Jul 13 2012
At face value Google Alerts comes across as a simple single purpose tool that’s only good at monitoring the web for new content. With a little bit of tweaking you can do a lot more with Google Alerts to help monitor your client’s web property, reputation and content.
This basic approach allows you to monitor your clients name, product or branded term. To do this, simply put your client’s name into the “search query” field, leave the result type set to “everything” and then fill out the rest of the form to create an alert. Depending on what you selected from the “how often” dropdown, this simple alert could send you an email every time Google indexes a page that contains your client’s name. All in all, a pretty quick and easy way to see who’s mentioning your client out there on the web.
This is by far the most basic form of a Google Alert that most people might be familiar with. As useful and simple as this alert is, you can do much more with Google Alerts to get different and more specific results for your client. Here are a few more ideas:
Want to see what website’s are linking back to your client’s website or blog post? In the search query box type this: link:http://www.my-website-name.com. This is a great way to see what other sites have referenced your client’s website or content. Not only can you see who’s referencing your client but identifying who these sites are might offer further networking and outreach. If you only wanted to monitor blogs, select “blogs” from the “result type” dropdown menu.
Want to see if another site has plagiarized your client’s content? In the search query box simply add a unique sentence from your client’s materials. You’ll get an alert if another website has used the same phrasing. Keep in mind that the site in question might have quoted the text so be sure to fully read the article that spawned the alert.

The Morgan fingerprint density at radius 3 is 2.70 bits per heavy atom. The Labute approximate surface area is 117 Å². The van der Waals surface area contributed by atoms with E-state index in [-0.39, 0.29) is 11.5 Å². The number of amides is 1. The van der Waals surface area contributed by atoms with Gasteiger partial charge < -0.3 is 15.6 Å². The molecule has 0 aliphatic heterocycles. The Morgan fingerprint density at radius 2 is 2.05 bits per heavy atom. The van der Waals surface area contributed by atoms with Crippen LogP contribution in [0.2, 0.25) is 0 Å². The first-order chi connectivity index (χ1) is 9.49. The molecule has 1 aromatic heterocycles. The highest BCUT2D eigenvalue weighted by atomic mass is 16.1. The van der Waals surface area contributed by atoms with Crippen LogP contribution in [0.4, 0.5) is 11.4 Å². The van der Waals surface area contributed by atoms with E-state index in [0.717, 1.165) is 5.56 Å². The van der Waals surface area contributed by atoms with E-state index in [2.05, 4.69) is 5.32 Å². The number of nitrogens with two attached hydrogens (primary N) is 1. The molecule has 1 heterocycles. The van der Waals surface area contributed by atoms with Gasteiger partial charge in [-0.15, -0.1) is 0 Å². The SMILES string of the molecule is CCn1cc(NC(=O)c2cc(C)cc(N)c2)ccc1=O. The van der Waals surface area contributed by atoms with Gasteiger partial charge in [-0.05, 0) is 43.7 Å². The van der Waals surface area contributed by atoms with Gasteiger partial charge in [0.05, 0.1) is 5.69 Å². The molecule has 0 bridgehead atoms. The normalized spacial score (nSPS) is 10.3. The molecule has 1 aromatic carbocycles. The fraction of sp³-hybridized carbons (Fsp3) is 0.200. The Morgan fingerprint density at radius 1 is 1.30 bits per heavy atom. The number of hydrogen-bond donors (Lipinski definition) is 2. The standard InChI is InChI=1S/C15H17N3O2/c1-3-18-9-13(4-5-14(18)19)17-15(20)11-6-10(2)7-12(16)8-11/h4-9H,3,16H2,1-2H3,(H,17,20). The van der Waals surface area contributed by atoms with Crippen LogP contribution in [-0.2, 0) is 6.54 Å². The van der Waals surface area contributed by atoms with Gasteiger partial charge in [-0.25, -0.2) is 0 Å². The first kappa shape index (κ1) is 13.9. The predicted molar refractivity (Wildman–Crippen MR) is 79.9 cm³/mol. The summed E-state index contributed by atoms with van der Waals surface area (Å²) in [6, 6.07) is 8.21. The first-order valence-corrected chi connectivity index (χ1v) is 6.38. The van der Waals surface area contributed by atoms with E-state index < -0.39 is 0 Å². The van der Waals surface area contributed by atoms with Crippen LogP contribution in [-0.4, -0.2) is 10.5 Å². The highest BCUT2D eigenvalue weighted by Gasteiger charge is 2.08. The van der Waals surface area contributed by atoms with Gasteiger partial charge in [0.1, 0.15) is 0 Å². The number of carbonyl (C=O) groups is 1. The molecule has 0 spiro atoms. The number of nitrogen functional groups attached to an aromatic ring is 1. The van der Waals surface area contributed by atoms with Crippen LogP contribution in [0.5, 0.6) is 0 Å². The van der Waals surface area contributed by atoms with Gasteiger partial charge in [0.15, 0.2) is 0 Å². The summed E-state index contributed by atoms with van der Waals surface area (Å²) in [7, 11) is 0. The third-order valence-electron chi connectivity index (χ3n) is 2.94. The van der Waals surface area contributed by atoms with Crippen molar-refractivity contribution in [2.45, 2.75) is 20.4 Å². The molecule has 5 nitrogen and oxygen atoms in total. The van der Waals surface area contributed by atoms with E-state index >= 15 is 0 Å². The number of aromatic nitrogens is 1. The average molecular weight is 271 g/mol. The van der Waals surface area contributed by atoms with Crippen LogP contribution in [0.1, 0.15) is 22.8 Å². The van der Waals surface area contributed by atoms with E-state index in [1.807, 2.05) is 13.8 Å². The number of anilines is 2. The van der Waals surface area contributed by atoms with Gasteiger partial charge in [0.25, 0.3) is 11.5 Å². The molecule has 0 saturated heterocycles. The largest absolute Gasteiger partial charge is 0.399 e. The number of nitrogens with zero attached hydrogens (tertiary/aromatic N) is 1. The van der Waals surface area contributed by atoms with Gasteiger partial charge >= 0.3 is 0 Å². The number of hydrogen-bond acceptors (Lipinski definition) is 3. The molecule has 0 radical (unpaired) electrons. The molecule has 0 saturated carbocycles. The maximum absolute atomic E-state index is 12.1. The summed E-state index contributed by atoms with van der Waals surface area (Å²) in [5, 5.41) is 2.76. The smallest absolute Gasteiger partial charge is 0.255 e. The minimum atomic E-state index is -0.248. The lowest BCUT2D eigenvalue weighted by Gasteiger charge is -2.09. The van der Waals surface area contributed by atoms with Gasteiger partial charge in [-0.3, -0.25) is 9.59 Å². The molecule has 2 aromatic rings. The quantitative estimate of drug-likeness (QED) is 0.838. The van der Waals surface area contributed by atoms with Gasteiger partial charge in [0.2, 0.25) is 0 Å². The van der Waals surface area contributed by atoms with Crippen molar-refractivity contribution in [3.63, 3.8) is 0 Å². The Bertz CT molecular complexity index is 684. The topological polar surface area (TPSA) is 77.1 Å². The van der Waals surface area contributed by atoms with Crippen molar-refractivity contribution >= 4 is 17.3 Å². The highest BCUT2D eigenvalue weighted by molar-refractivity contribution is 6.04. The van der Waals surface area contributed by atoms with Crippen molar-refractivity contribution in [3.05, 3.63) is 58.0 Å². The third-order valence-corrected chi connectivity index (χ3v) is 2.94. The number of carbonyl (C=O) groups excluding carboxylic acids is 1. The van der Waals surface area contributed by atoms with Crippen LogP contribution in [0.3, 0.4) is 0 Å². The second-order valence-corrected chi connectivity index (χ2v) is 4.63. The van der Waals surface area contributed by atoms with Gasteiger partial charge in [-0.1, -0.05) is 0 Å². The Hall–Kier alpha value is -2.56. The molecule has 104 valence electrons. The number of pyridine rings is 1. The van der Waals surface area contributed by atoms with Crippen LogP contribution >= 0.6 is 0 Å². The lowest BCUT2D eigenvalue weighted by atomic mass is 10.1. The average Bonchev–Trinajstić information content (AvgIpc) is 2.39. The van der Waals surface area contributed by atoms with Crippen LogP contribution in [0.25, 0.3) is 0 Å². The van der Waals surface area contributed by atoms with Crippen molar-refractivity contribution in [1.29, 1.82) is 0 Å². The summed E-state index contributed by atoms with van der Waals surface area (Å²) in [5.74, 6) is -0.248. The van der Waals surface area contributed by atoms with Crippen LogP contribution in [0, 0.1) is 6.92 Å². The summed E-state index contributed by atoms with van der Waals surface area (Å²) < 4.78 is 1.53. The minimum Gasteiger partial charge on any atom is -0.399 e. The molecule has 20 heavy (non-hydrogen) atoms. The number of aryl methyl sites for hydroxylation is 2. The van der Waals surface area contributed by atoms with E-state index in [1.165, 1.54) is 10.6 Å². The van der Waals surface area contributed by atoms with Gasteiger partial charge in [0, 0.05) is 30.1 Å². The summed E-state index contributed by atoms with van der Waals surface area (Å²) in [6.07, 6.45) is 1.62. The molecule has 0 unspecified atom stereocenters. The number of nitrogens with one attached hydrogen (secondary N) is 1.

Rather than setting up an alert that monitors the entire web, an alert can get set up to monitor a specific website. This is a great option if you know what websites might be mentioning your client or content. To do this, type this in the search query box: “what you want to monitor” site:http//site-you-want-to-monitor.com. This technique is also a great way to monitor Craigslist for stuff you are looking for. As you can see I have several alerts set up for some car parts. When a part gets posted that matches my term, I get an email.
This is great if you’re interested in monitoring local publications from a specific state for your client. Google alerts will recognize state codes in your query so you can keep a close eye on a specific state’s news. First, make sure that you have “news” selected from the “result type” dropdown menu as this functionality doesn’t really work with other result types. Then add a location to the query. So, if you wanted to monitor local news in New York for your client, this is what you would put in the query field: “term you are monitoring” location:ny
Most of the above techniques can be used to monitor your competition too. Simply replace “clients” with “competition” and you can have alerts set up that monitor what your competition is doing on the web.
Google Alerts can be extremely helpful and useful. Pretty much any advanced Google search technique can get integrated into an alert. You just need to experiment and get creative with it. Check out this infographic on “how to use Google search” it might provide some more inpiration for a Google Alert. Also, if you want explicit results be sure to wrap your search term in double quotes. This will limit the results to exactly what you are looking for.